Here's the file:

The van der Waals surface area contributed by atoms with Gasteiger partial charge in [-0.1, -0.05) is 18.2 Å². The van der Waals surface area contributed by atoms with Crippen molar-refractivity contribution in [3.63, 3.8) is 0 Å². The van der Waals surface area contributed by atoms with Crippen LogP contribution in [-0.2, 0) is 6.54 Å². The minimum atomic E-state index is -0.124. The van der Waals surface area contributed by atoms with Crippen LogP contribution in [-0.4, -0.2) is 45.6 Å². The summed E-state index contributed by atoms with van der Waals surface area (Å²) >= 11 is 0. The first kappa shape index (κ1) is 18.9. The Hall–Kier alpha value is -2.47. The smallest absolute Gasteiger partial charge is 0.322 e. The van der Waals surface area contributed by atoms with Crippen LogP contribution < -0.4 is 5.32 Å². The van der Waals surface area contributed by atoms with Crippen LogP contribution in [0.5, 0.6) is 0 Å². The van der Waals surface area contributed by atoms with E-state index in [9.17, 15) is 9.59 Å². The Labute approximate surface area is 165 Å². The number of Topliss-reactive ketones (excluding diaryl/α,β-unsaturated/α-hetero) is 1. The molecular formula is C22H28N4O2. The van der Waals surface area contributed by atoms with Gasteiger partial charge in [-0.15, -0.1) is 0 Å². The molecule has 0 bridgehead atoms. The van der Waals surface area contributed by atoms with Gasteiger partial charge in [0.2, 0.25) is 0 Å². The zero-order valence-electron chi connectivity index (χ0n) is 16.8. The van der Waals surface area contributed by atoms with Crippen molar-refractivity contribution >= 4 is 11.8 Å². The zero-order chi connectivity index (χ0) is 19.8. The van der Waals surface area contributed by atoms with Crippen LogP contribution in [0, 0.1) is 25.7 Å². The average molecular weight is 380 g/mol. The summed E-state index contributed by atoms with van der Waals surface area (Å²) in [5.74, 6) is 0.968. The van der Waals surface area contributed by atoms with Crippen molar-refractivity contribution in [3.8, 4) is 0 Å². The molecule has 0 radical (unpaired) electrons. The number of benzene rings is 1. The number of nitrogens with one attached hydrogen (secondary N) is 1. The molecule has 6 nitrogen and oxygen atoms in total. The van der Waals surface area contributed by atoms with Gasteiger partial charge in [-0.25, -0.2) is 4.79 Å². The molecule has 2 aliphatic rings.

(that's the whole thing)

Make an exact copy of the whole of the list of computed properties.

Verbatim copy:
The van der Waals surface area contributed by atoms with Gasteiger partial charge in [-0.1, -0.05) is 18.2 Å². The van der Waals surface area contributed by atoms with Crippen molar-refractivity contribution in [3.63, 3.8) is 0 Å². The van der Waals surface area contributed by atoms with Crippen LogP contribution in [-0.2, 0) is 6.54 Å². The minimum atomic E-state index is -0.124. The van der Waals surface area contributed by atoms with Crippen LogP contribution in [-0.4, -0.2) is 45.6 Å². The summed E-state index contributed by atoms with van der Waals surface area (Å²) >= 11 is 0. The first kappa shape index (κ1) is 18.9. The Hall–Kier alpha value is -2.47. The smallest absolute Gasteiger partial charge is 0.322 e. The van der Waals surface area contributed by atoms with Crippen LogP contribution < -0.4 is 5.32 Å². The van der Waals surface area contributed by atoms with Crippen LogP contribution in [0.5, 0.6) is 0 Å². The van der Waals surface area contributed by atoms with E-state index in [9.17, 15) is 9.59 Å². The Labute approximate surface area is 165 Å². The number of Topliss-reactive ketones (excluding diaryl/α,β-unsaturated/α-hetero) is 1. The molecular formula is C22H28N4O2. The van der Waals surface area contributed by atoms with Gasteiger partial charge in [-0.15, -0.1) is 0 Å². The molecule has 0 bridgehead atoms. The van der Waals surface area contributed by atoms with Gasteiger partial charge in [0.2, 0.25) is 0 Å². The zero-order valence-electron chi connectivity index (χ0n) is 16.8. The van der Waals surface area contributed by atoms with Crippen molar-refractivity contribution >= 4 is 11.8 Å². The zero-order chi connectivity index (χ0) is 19.8. The van der Waals surface area contributed by atoms with Crippen LogP contribution in [0, 0.1) is 25.7 Å². The average molecular weight is 380 g/mol. The summed E-state index contributed by atoms with van der Waals surface area (Å²) in [5.74, 6) is 0.968. The van der Waals surface area contributed by atoms with Crippen molar-refractivity contribution in [3.8, 4) is 0 Å². The molecule has 0 radical (unpaired) electrons. The number of benzene rings is 1. The number of nitrogens with one attached hydrogen (secondary N) is 1. The molecule has 6 nitrogen and oxygen atoms in total. The van der Waals surface area contributed by atoms with Gasteiger partial charge in [-0.25, -0.2) is 4.79 Å². The molecule has 2 aliphatic rings.